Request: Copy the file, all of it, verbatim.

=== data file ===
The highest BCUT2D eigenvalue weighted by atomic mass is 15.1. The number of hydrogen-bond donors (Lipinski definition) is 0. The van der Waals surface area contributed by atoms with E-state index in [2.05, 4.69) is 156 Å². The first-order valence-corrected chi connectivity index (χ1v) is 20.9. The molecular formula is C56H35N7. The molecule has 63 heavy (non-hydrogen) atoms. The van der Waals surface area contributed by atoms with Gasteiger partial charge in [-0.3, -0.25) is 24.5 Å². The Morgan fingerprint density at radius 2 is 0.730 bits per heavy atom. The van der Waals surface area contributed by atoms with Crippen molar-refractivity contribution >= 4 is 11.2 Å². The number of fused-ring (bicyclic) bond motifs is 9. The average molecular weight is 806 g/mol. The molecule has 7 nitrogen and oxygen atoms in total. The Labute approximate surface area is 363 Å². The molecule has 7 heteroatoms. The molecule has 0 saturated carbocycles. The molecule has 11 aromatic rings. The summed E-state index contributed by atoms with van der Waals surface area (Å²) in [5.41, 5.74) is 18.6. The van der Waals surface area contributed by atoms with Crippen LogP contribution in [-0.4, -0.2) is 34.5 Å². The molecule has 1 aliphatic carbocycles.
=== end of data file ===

The highest BCUT2D eigenvalue weighted by atomic mass is 15.1. The number of hydrogen-bond donors (Lipinski definition) is 0. The van der Waals surface area contributed by atoms with E-state index in [2.05, 4.69) is 156 Å². The first-order valence-corrected chi connectivity index (χ1v) is 20.9. The molecular formula is C56H35N7. The molecule has 63 heavy (non-hydrogen) atoms. The van der Waals surface area contributed by atoms with Gasteiger partial charge in [-0.3, -0.25) is 24.5 Å². The Morgan fingerprint density at radius 2 is 0.730 bits per heavy atom. The van der Waals surface area contributed by atoms with Crippen molar-refractivity contribution >= 4 is 11.2 Å². The number of fused-ring (bicyclic) bond motifs is 9. The average molecular weight is 806 g/mol. The molecule has 7 nitrogen and oxygen atoms in total. The Labute approximate surface area is 363 Å². The molecule has 7 heteroatoms. The molecule has 0 saturated carbocycles. The molecule has 11 aromatic rings. The summed E-state index contributed by atoms with van der Waals surface area (Å²) in [5.41, 5.74) is 18.6. The van der Waals surface area contributed by atoms with Crippen LogP contribution in [-0.4, -0.2) is 34.5 Å². The molecule has 1 aliphatic carbocycles.